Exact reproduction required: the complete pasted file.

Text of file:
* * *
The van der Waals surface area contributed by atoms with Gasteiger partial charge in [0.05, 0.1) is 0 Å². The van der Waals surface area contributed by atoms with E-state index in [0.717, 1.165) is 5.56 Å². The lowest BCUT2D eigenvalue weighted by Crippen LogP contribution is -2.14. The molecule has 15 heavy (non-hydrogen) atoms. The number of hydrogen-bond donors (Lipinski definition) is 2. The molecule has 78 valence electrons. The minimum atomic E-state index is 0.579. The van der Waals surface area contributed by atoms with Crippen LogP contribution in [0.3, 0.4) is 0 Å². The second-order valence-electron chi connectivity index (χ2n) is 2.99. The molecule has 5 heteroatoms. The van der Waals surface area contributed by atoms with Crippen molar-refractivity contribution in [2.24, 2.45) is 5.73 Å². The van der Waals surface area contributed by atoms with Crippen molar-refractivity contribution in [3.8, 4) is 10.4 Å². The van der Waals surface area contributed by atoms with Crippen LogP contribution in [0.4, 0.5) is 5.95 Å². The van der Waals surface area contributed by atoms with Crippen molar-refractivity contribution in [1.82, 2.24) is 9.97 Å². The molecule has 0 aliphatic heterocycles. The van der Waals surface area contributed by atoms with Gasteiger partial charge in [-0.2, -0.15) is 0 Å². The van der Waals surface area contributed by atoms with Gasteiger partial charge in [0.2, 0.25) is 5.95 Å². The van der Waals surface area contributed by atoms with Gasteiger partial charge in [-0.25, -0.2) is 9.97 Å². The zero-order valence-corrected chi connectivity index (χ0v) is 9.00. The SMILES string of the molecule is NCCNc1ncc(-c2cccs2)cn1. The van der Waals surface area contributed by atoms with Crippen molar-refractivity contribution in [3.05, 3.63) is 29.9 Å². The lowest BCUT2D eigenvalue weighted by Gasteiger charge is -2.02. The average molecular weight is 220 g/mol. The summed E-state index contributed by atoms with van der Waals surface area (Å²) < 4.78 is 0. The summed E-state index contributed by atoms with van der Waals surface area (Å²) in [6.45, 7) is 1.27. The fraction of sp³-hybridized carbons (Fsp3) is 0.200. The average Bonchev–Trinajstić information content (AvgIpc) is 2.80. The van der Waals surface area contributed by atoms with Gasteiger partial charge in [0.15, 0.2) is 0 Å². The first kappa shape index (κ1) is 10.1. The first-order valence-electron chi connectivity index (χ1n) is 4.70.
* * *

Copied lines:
The van der Waals surface area contributed by atoms with Gasteiger partial charge in [0.05, 0.1) is 0 Å². The van der Waals surface area contributed by atoms with E-state index in [0.717, 1.165) is 5.56 Å². The lowest BCUT2D eigenvalue weighted by Crippen LogP contribution is -2.14. The molecule has 15 heavy (non-hydrogen) atoms. The number of hydrogen-bond donors (Lipinski definition) is 2. The molecule has 78 valence electrons. The minimum atomic E-state index is 0.579. The van der Waals surface area contributed by atoms with Crippen LogP contribution in [0.3, 0.4) is 0 Å². The second-order valence-electron chi connectivity index (χ2n) is 2.99. The molecule has 5 heteroatoms. The van der Waals surface area contributed by atoms with Crippen molar-refractivity contribution in [2.24, 2.45) is 5.73 Å². The van der Waals surface area contributed by atoms with Crippen molar-refractivity contribution in [3.8, 4) is 10.4 Å². The van der Waals surface area contributed by atoms with Crippen LogP contribution in [0.4, 0.5) is 5.95 Å². The van der Waals surface area contributed by atoms with Crippen molar-refractivity contribution in [1.82, 2.24) is 9.97 Å². The molecule has 0 aliphatic heterocycles. The van der Waals surface area contributed by atoms with Gasteiger partial charge in [-0.2, -0.15) is 0 Å². The van der Waals surface area contributed by atoms with Gasteiger partial charge in [0.2, 0.25) is 5.95 Å². The van der Waals surface area contributed by atoms with Gasteiger partial charge in [-0.25, -0.2) is 9.97 Å². The zero-order valence-corrected chi connectivity index (χ0v) is 9.00. The SMILES string of the molecule is NCCNc1ncc(-c2cccs2)cn1. The van der Waals surface area contributed by atoms with Crippen molar-refractivity contribution in [3.05, 3.63) is 29.9 Å². The lowest BCUT2D eigenvalue weighted by Gasteiger charge is -2.02. The average molecular weight is 220 g/mol. The summed E-state index contributed by atoms with van der Waals surface area (Å²) < 4.78 is 0. The summed E-state index contributed by atoms with van der Waals surface area (Å²) in [6.45, 7) is 1.27. The fraction of sp³-hybridized carbons (Fsp3) is 0.200. The average Bonchev–Trinajstić information content (AvgIpc) is 2.80. The van der Waals surface area contributed by atoms with Gasteiger partial charge in [0.15, 0.2) is 0 Å². The first kappa shape index (κ1) is 10.1. The first-order valence-electron chi connectivity index (χ1n) is 4.70.